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 California State University, Fullerton

Course Catalog Descriptions & Selected Syllabi

The Department of Comparative Religion offers a wide variety of courses in the academic study of religion. Our curriculum spans religions East and West, ancient and modern, global and local, mega-sized and individual.

 

Courses are designated as CPRL in the class schedule.

105 Religion and the Quest for Meaning (3) syllabus Fall 2013

(usually offered every semester)

Nature of religious experience as the human pursuit of meaning and transcendence, exploring its central themes, phenomena, and questions; its principal types of figures and communities; and its major categories of sacred rituals, objects, seasons, and places.

110 Religions of the World (3) syllabus Spring 2014 WEB

(usually offered every semester: on-campus sections and WEB section)

Introduction to at least five religious world views from an his­torical and comparative perspective, with descriptive analysis of their belief system, moral code and symbolic rituals: Judaism, Christian­ity, Islam, Hinduism, Buddhism, and Sikhism. One or more sections offered online. (Same as PHIL 110)

200 Introduction to Christianity (3) syllabus Spring 2014 WEB

(usually offered every semester: WEB section)

Overview of the Christian tradition, including Orthodox, Roman Catholic and Protestant expressions. Foundational councils, creeds, scriptures, ideas and worship styles. One or more sections offered online.

201 Introduction to the New Testament (3) syllabus Spring 2014 WEB

(usually offered every semester: WEB section)

Textual and historical study of the origins and content of the New Testament in the context of first-century Christianity.

210 Introduction to Judaism (3)

(usually offered every spring)

The Jewish tradition – its scriptures, laws, customs, holidays and world view in their historical setting.

246A Basic Hatha Yoga (2)

(usually offered every semester -- secheduled by KNES department)

Basic Yoga postures, breathing and relaxation techniques, and beginning meditation techniques from theoretical and experiential perspectives. Awareness, concentration and breathing patterns that accompany the movements of Hatha Yoga. (1 hour lecture, 2 hours activity) (Same as KNES 246A)

246B Intermediate Hatha Yoga (2)

(usually offered every semester -- secheduled by KNES department)

Prerequisite: KNES/CPRL 246A. Intermediate and advanced yoga sequences, including postures, breathing practices, meditation techniques and guided relaxation. Yoga philosophy and movement based on various Hatha yoga traditions. (1 hour lecture, 2 hours activity.) (Same as KNES 246B)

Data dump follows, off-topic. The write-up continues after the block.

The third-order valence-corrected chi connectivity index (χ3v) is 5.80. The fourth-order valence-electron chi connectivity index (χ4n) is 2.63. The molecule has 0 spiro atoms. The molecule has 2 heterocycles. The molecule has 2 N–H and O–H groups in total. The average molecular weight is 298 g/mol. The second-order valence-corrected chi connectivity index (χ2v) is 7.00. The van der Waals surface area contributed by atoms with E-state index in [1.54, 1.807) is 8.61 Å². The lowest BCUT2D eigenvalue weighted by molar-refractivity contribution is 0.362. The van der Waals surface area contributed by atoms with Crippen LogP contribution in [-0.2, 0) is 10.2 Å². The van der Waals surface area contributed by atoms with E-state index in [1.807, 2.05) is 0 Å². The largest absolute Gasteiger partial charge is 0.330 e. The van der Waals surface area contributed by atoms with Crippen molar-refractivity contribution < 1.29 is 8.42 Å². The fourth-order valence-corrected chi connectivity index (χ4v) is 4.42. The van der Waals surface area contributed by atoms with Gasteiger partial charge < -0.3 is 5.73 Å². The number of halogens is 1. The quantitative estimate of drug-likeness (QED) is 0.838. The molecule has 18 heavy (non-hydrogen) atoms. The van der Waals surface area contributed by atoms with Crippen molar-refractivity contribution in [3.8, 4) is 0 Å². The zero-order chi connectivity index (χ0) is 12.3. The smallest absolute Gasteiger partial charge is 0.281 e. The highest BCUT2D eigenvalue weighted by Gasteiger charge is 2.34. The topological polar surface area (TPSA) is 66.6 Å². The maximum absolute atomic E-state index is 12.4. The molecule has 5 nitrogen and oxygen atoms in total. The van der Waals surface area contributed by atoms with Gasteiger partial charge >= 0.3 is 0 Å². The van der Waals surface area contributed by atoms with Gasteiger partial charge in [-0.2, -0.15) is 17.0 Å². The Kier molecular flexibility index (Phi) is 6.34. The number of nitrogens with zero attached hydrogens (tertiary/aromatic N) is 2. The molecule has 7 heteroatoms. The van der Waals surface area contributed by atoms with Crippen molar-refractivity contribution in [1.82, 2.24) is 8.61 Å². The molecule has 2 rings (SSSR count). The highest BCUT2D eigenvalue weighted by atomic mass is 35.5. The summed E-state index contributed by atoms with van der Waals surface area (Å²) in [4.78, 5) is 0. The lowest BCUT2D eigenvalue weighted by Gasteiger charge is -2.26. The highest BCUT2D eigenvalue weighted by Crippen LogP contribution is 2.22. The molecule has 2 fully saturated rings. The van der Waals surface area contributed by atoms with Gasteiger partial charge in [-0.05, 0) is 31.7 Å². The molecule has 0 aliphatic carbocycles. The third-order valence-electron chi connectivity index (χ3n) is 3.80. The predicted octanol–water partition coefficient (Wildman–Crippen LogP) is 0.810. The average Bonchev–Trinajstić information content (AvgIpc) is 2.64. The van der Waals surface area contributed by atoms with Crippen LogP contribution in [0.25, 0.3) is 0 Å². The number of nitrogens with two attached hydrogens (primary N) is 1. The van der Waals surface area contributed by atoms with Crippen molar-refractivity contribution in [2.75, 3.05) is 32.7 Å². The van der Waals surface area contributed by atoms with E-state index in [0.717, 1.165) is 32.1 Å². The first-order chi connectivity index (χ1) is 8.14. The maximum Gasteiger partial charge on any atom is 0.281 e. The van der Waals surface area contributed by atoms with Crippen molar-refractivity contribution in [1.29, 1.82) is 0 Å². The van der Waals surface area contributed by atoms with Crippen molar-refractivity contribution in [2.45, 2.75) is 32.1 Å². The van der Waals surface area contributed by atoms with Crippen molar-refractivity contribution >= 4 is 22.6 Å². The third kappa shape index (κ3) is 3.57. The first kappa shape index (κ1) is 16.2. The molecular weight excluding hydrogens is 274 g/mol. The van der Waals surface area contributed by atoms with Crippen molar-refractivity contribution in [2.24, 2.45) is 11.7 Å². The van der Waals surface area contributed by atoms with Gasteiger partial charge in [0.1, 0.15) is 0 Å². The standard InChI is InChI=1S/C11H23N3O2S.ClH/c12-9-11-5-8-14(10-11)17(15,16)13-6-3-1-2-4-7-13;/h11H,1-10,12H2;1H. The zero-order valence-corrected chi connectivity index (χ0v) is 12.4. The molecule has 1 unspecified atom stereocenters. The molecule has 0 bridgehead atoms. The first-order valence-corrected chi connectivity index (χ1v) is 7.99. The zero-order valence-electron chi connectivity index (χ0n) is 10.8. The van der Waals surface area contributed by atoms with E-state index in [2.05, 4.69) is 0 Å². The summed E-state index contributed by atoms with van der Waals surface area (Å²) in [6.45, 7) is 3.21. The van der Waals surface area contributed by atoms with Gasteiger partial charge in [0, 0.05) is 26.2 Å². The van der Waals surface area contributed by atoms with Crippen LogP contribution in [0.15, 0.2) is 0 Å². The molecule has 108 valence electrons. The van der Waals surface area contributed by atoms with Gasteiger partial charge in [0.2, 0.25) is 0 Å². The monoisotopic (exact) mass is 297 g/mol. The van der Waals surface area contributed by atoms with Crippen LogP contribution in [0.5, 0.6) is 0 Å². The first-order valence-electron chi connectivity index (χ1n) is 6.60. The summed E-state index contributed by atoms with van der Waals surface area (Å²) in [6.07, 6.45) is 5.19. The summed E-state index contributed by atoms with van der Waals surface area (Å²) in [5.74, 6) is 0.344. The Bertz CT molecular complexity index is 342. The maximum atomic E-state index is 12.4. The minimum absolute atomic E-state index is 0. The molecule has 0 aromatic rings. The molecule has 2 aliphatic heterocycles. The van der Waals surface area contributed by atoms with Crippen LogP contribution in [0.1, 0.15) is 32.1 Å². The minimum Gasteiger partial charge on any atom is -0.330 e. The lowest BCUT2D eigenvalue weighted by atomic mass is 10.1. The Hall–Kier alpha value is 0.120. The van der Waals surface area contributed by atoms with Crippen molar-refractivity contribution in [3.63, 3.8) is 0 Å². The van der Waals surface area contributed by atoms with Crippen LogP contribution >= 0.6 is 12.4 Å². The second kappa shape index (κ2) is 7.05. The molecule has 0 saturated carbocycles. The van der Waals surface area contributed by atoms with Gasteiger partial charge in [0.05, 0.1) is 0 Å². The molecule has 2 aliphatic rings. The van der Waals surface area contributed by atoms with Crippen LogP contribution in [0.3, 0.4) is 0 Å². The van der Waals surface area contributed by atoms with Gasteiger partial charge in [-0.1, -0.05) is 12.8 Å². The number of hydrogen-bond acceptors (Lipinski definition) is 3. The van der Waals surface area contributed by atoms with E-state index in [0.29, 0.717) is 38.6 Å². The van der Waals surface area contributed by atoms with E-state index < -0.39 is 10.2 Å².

250 Introduction to Islam (3) syllabus Fall 2013 WEB

(usually offered every fall: WEB section)

Religion of Islam, its background and main teachings: the rise of Islam; the caliphate; Islamic theology, teachings, mysticism and philosophy.

270T Introduction to the Asian Religions (3) syllabus Fall 2013 WEB Topic: Hinduism & Sikhism

(usually offered every fall: WEB section)

Main teachings of a major South Asian, Far Eastern or “Oriental” religion per semester. Such religions as Jainism, Hinduism, Sikhism, Taoism, Shintoism, and Zoroastrianism will be discussed. May be repeated for credit with different subject matter. One or more sections offered online.

280 Introduction to Buddhism (3) syllabus Spring 2014 WEB

(usually offered every spring: WEB section)

Introduction to the origins and development of Buddhism. Discussion of the major teachings found in all traditions of Buddhism, the three major traditions of Buddhism and the position of Buddhism in the U.S. One or more sections offered online.

300 Methods of Studying Religion (3) syllabus Fall 2013

(offered every fall -- not offered in spring)

Prerequisite: Completion of any lower division CPRL course or approval of instructor. Academic study of religion to include the definition, functions and varieties of religion; the methods used to study it; and key figures who have shaped the development of this discipline.

301 Sanskrit (3)

(random rotation)

Introduction to the Devanagari script, as well as the phonology, morphology and syntax of the Sanskrit language. A reading knowledge of Sanskrit will be the main goal of the course. (Same as LING 301)

306 Contemporary Practices of the World’s Religions (3)  syllabus Spring 2011

(random rotation)

Prerequisite: completion of General Education (G.E.) Category C.2. Comparative study of how the beliefs, practices and moral codes of the world’s major religions influence the way nations and individuals behave in the spheres of daily life, culture, ethics, business and politics.

311 Religion and Film (3)

(random rotation)

Prerequisites: CPRL 105, 110 or RTVF100. Religion and religious themes in film – a powerful medium through which we explore the meaning of life, relationships, moral quandaries and ontological issues.

312 The Bible as Literature (3)

(usually offered every spring -- scheduled by ENGL department)

Prerequisite: completion of General Education (G.E.) Category C.2. Literary qualities of biblical literature and the influence of major themes upon Western literary traditions. (Same as CPLT 312)